If we have the courage, we could, in other words, not only benefit ourselves but help the development of a Europe that truly does serve the people of Europe.  That is surely a project to attract even the most enlightened of bien pensants.

    The Labour party, in terms of domestic politics, has clearly missed a major opportunity.  Analysis of the voting pattern will surely show that a majority of Labour voters were in favour of leaving.  The Labour leadership had the chance, not only to reflect and lead that preference, rather than distance themselves from it, but also to place itself at the head of that majority who were fed up with the obvious, serious and growing deficiencies of the EU as a model for European integration.  Jeremy Corbyn has – through timidity rather than conviction – placed himself on the losing side and missed the chance to exploit the unavoidable blow to the authority of the Tory government that the Brexit decision represents.

    He took refuge in an argument for remaining that should surely have no place in the vocabulary of a Labour leader.  He urged Labour supporters to vote remain on the surprising ground that there were provisions, particularly concerning workers’ rights, that were beyond the reach of democratic change by an elected British government.  How odd that Labour should endorse the concept of government by an unelected European bureaucracy.  How much more constructive and politically astute if he had faithfully represented the views of Labour voters (and almost certainly his own personal preference) as a step towards a democratically elected Labour government that would have been the best protector of workers’ rights.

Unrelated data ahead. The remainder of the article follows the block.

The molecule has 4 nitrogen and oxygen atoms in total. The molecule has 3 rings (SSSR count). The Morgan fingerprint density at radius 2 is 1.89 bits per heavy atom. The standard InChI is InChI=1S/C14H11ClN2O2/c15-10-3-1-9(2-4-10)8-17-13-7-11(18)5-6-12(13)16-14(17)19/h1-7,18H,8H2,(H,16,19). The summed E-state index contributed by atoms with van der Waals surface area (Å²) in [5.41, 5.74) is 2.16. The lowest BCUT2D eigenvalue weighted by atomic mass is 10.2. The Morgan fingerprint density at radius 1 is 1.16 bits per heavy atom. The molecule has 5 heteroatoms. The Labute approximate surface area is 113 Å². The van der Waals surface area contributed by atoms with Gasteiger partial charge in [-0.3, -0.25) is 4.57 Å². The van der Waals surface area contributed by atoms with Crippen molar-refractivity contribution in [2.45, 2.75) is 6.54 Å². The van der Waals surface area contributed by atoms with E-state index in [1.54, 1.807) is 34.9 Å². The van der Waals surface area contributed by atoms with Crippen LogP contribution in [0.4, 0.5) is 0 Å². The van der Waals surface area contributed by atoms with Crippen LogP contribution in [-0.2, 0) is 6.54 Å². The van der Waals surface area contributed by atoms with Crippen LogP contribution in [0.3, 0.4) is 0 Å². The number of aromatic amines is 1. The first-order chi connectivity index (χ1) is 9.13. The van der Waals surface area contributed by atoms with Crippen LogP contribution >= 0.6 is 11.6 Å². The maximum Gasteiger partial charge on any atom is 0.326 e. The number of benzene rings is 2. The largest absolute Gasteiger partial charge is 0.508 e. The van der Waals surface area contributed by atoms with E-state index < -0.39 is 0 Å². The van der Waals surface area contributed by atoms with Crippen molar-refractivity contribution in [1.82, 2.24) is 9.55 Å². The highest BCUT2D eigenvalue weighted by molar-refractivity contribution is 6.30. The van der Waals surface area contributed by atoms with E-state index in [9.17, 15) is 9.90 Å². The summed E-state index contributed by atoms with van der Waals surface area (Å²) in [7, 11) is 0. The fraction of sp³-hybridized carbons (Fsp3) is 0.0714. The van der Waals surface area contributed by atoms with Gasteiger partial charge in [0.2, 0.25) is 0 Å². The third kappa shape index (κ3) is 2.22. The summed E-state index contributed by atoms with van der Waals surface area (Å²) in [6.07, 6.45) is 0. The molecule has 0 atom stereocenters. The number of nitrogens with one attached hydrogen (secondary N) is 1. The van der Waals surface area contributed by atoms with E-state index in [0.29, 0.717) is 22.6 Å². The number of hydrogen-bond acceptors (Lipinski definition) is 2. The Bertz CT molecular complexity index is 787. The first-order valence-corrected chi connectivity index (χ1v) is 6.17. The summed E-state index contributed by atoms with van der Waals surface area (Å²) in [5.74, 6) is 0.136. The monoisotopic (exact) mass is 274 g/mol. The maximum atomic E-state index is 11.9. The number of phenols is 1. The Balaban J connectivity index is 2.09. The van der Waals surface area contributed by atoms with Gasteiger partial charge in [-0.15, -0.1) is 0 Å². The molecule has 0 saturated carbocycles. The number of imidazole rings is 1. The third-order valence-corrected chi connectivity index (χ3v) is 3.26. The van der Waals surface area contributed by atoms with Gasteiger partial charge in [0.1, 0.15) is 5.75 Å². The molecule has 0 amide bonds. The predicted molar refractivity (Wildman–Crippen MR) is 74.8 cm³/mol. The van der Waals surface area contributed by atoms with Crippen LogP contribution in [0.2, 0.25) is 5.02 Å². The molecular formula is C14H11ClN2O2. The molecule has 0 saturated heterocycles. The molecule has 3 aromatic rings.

For Labour voters, and for the majority of voters more generally, including all those who value our European role, there is a comforting aspect of the Brexit decision.  Where Britain now goes, others will follow.  For all those who want to see a better European future, that is an enticing prospect.

    Bryan Gould

    24 June 2016

     

     

     

     

     

6 Comments

  1. anonymous says: June 24, 2016 at 10:55 amReply

    Bryan, I am very much in a minority on the left concerning this question, but I absolutely agree with you. Well said. The challenge for Jeremy Corbyn now is to set out a policy platform that allow Labour to take advantage of the UK’s new-found independence from the neoliberal economic policies of the EU.

  2. Patricia says: June 24, 2016 at 11:02 pmReply

    I think it is the start of the end of globalisation with the successful Brexit vote. Scotland and Northern Ireland are talking about a referendum to leave Britain. Holland is talking of a referendum in that country. Hollande of France would be wise to call a referendum in order to quell the riots there. Spain has a general election on their Sunday. Italy’s left wing anti EU party is on the rise and Italy has elected one of that party to be Rome’s first woman Mayor and then we have Trump in America. The Brexit vote will certainly have helped him. Then there is poor Greece…. I am sure all the right wing Governments in the World will be looking over their shoulder. Oh we do so live in such interesting times. The English people must be very disappointed in their Labour Party though but isn’t that the same world wide? Most Labour parties through out the world seem to be National lite. Our Labour Party should use this vote to their advantage because I think the election next year is theirs to lose. And pigs might fly.